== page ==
Andy Pafko, who hit .298 with 12 home runs and 110 RBI for the 1945 National League champion Chicago Cubs, gained a bit of literary immortality for his involvement in one of baseball's most memorable moments.
The 1945 World Series appearance was the Cubs' last until this year. With Major League rosters still depleted by World War II, the series was considered less than stellar, although all-time great slugger Hank Greenberg, who'd returned early from the military, appeared for the winning Detroit Tigers.
Traded by the Cubs to Brooklyn, Pafko was in left field for the Dodgers in 1951 when the New York Giants' Bobby Thompson hit his "shot heard round the world" off Ralph Branca in a playoff game to win the National League pennant.
The Giants took the championship after closing a 13-game Dodgers lead.
Don DeLillo in his short story "Pafko at the Wall" saw the outfielder's attempt to catch Thompson's drive as an existential symbol of humanity's futile attempt to escape fate. DeLillo refashioned the short story, published in Harper's in 1992, as the opening chapter of his panoramic novel "Underworld."
Here's DeLillo's depiction of Giants announcer Russ Hodges' call of the famous home run:
"Russ Hodges says, "Branca throws."
Not a good pitch to hit, up and in, but Thomson swings and tomahawks the ball and everybody, everybody watches.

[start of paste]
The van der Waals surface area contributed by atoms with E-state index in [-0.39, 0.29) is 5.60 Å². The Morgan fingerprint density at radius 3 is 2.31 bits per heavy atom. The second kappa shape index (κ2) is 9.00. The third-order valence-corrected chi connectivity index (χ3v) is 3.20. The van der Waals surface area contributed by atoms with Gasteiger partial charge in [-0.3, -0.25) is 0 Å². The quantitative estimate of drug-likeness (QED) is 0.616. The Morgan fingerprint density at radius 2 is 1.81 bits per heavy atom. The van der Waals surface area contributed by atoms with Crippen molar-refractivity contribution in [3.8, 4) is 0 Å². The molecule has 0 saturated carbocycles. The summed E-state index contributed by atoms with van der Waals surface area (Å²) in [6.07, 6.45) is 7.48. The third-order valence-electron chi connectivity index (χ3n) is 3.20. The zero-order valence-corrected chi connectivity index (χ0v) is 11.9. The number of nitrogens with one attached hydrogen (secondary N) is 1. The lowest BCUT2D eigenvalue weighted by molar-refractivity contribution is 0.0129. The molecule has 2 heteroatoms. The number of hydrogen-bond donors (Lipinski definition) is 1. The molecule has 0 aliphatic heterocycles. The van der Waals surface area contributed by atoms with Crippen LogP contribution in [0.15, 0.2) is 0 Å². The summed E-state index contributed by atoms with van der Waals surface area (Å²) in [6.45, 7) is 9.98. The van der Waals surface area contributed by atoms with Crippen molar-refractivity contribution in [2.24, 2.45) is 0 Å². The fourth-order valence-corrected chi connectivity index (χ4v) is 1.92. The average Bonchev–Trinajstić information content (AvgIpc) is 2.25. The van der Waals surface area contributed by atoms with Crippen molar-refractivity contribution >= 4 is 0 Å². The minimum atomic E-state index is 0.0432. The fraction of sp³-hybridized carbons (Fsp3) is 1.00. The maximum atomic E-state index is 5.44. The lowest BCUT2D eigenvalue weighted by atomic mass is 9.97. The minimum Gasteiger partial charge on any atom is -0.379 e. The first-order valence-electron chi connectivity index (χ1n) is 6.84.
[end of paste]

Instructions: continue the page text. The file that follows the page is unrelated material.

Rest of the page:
Russ says, "There's a long drive."
His voice has a burst in it, a charge of expectation.
He says, "It's gonna be."
There's a pause all around him. Pafko racing toward the left-field corner.
He says, "I believe."
Pafko at the wall. Then he's looking up. People thinking where's the ball. The scant delay, the stay in time that lasts a hairsbreadth. And Cotter standing in section 35 watching the ball come in his direction. He feels his body turn to smoke. He loses sight of the ball when it climbs above the overhang and he thinks it will land in the upper deck. But before he can smile or shout or bash his neighbor on the arm. Before the moment can overwhelm him, the ball appears again, stitches visibly spinning, that's how near it hits, banging an angle off a pillar -- hands flashing everywhere.
Russ feels the crowd around him, a shudder passing through the stands, and then he is shouting into the mike and there is a surge of color and motion, a crash that occurs upward, stadium-wide, hands and faces and shirts, bands of rippling men, and he is outright shouting, his voice has a power he'd thought long gone -- it may lift the top of his head like a cartoon rocket.
He says, "The Giants win the pennant."
That's not the only bit of baseball lore for which Pafko is remembered.
A mint condition copy of Pafko's 1952 Topps baseball card once brought $87,000 at an auction. The card is rare in mint condition because it was the first one printed in the series. As the top card in bubblegum packs, it was often damaged by kids when they pulled off the wrapper.
Pafko, a fine player who fashioned a near Hall-of-Fame career, is shown above in the famous photo, helplessly looking upward in that moment of eternity when Thompson's home run disappeared over the wall, breaking the hearts of Brooklyn fans.